• A Person Exhibiting Assertive Behavior Can express his/her own desires, feelings, needs & concerns to others with minimum embarrassment to all. Can control own feelings & emotions even when difficult. Aware of needs and desires of others. Can converse and work well with people at all levels. Can appreciate views of others and accept reasonable views. Can disagree with others and continue to retain friendship and respect, “Agree to Disagree”. Able to yield to others without feeling inadequate. Can refuse a request without feeling guilty or obliged. 15 15
  • Assertive Behavior: The Bill of Assertive Rights1. I have the right to judge my own behaviour, thoughts, and emotions and to take the responsibility for their initiation and consequence.2. I have the right to offer neither reason nor excuse to justify my behaviour.3. I have the right to judge whether I am responsible for finding solutions to others problems.4. I have the right to change my mind.5. I have the right to say, ``I dont know. My Right s 16 16
  • The Bill of Assertive Rights6. I have the right to make mistakes and be responsible for them.7. I have the right to be independent of the good will of others before coping with them.6. I have the right to be illogical in making decisions.7. I have the right to say, ``I dont understand.8. I have the right to say, ``I dont care. My Right s 17 17
  • Activity: Overcoming Roadblocks to AssertivenessActivity: Group ActivityTime: 10 MinsInstructions: •Study the Roadblocks to Assertiveness on Page __of your participant handout. • Develop an assertive counterpart for each roadblock. 18 18
  • The Assertive Conversation: LADDER Look at your needs, wants, rights & feelings about the L situation. Establish a goal for what you wish to accomplish. Arrange a meeting that is convenient, where you and the A other person can speak comfortably. D Define the problem clearly to the other person. Be specific Describe your feelings with “I” messages that let you take D responsibility for your feelings, not blaming others for how you feel. Express and explain your remarks in an assertive manner E using clear sentences. Be aware of your eye contact, hand gestures, posture, voice tone, facial expression. R Reinforce your remarks by noting the positive outcomes. 19 19
  • The I" Statement „I‟ statements are among the most powerful you can make, for yourself and others. In „I‟ statements you are affirming who you are & what you want. Using them is the hallmark of assertiveness. The ways in which „I‟ statements can be used:  Situation  Interpretation and understanding  Feelings and emotions  Wants and needs  Future actions 20 20
  • Generating Win Win Solutions1. Identify your problem and unmet needs2. Set a specific time to deal with conflict (one that puts both parties in a positive climate)3. Describe problem and needs4. Check back with other, in order to ensure understanding5. Ask other what his or her needs are6. Paraphrase to make sure you understood7. Negotiate a solution8. Follow up on solution that was decided upon 21 21
  • Negotiating a Solution Together1. Identify and define conflict2. Generate a number of possible solutions together3. Evaluate the alternative solutions together4. Decide on the best solutions togetherAsk the following questions:• What do we want in common?• What can we achieve that would put each of us in a somewhat more advantageous position?• What does each party contribute to the success of the other?• What can we compromise? 22 22
  • Employing TactTact is more than the words a person chooses to use. It is the entire behavior that is displayed during an interaction. It is the ability to listen, refrain from negative judgments, and demonstrate empathy and understanding for other individualsTips on developing the art of using Tact:• Think before you speak• Consider the other persons viewpoint and acknowledge it.• Consider cultural differences and try to act in a sensitive way without being asked.• Be discreet. Especially when delivering constructive feedback.• Be gracious even when youre irritated. Keep your cool.• Deflect negative comments• Think of positive things to say.• Be neutral if pressed 23 23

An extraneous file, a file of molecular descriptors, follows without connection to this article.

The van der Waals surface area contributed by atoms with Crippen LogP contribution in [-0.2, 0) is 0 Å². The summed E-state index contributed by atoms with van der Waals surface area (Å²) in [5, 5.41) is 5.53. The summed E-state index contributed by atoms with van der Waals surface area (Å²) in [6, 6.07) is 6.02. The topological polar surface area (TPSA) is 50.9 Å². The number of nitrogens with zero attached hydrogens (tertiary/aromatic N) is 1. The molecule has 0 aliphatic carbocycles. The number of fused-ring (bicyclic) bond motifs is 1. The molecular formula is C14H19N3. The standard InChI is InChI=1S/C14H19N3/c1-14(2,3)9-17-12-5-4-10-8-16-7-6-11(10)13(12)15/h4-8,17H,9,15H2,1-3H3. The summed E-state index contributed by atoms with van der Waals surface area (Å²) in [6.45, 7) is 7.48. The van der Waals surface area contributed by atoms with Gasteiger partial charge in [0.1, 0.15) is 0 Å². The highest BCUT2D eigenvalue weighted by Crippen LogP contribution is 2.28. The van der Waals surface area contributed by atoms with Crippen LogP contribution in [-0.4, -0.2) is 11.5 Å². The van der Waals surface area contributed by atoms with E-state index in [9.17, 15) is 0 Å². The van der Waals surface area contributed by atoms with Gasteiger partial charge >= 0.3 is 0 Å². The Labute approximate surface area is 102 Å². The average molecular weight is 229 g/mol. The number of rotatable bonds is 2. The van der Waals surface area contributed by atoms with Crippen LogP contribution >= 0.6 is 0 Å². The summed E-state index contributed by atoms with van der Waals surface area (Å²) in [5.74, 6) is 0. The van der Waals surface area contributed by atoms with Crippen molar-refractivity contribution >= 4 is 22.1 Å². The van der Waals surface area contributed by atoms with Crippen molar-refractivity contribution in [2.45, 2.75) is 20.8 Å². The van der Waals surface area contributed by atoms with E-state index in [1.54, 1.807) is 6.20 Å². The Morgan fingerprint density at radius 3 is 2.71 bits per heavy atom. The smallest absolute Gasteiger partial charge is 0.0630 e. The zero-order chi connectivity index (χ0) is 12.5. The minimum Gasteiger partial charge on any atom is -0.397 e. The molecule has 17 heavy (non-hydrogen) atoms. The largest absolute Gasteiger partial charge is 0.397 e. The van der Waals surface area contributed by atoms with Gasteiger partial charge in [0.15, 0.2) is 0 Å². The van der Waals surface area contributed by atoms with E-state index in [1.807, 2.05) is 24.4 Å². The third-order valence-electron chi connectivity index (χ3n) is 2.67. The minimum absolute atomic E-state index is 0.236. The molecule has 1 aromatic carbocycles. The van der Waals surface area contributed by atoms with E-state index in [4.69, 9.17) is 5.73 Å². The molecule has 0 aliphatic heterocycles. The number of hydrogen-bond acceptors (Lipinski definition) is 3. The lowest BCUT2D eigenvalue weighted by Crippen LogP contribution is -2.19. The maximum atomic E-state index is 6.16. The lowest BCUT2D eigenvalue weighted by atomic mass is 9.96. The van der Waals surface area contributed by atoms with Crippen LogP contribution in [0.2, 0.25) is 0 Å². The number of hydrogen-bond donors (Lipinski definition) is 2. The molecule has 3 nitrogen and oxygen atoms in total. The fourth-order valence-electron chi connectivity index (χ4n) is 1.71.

• Assertiveness Techniques: Giving Assertive InstructionThe process of asking for what you want is very simple.The components are:1. The person‟s name2. What you want3. Why you want it4. When you want it AND5. The assumptive „Thank you‟ 24 24
  • Assertiveness Techniques: Negative Assertion• Negative assertion is where you use the power of your protagonist to turn the situation to your advantage.• Here, all you do is accept the part of the statement, name or label that is true, in a matter of fact way.Example1 :• Other: ‘If you think that, you must be stupid’• You: „I admit I‟m not the brightest person around‟Example 2:• Other: ‘And you are always making mistakes’• You: „Yes, I do make mistakes occasionally‟ 25 25
  • Assertiveness Techniques: Fogging Used when someone is putting pressure on you to do something that is not in your best interest, and you would rather not do it.Process: - Listen to what the person says, decide whether you wish to comply. - If not, then using their words, or similar, acknowledge their need but state your case. - This is a very polite method of saying „No‟.Example: Other: „I want it now‟ You: „I can see why you would want that but my priority is ....‟ 26 26
  • Assertiveness Techniques: The Power Of Saying NoA List To Consult Before Saying Yes:• Do I really want this or am I pleasing someone else?• What is the benefit to me of saying „yes‟?• What is the cost of saying „no‟?• If I do it will I enjoy it?• Do I have to say „yes‟ or „no‟ right now; is it to my advantage to delay my decision?• How do I feel about the request?• Do I need more information before I make my decision?• Do I want an alternative? 27 27
  • How to Say No• Just say „no‟. Do not preface it with an „I‟m sorry but ...‟ or tentative language „I would really like to but ...‟• Give an explanation of your feelings: „It does not feel right to ...‟, „I don‟t like to ...‟, „I would feel compromised to ...‟• Give an explanation of your reasons: „Because I must do such and such‟, „Because I am already committed‟, „Because I don‟t have the time‟• If appropriate thank the person: „Thank you for thinking of me‟, „Thank you for the invitation‟ 28 28
  • So Remember• I Statements• A respectful tone of voice• Eye-Contact• Appropriate Body Language• Clear organised ideas• Facts at hand 29 29
  • Activity: Role PlayActivity: Paired ActivityTime:Role Play 7 Mins eachFeedback: 3 Mins eachInstructions: • Participants to sit in pairs • Each participants states a situation in which they need to be assertive. • Participant to use assertive skills and role play the scenario with partner • Partner to give feedback 30 30
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  • ® Leading People. Leading Organizations. Thank you 32 32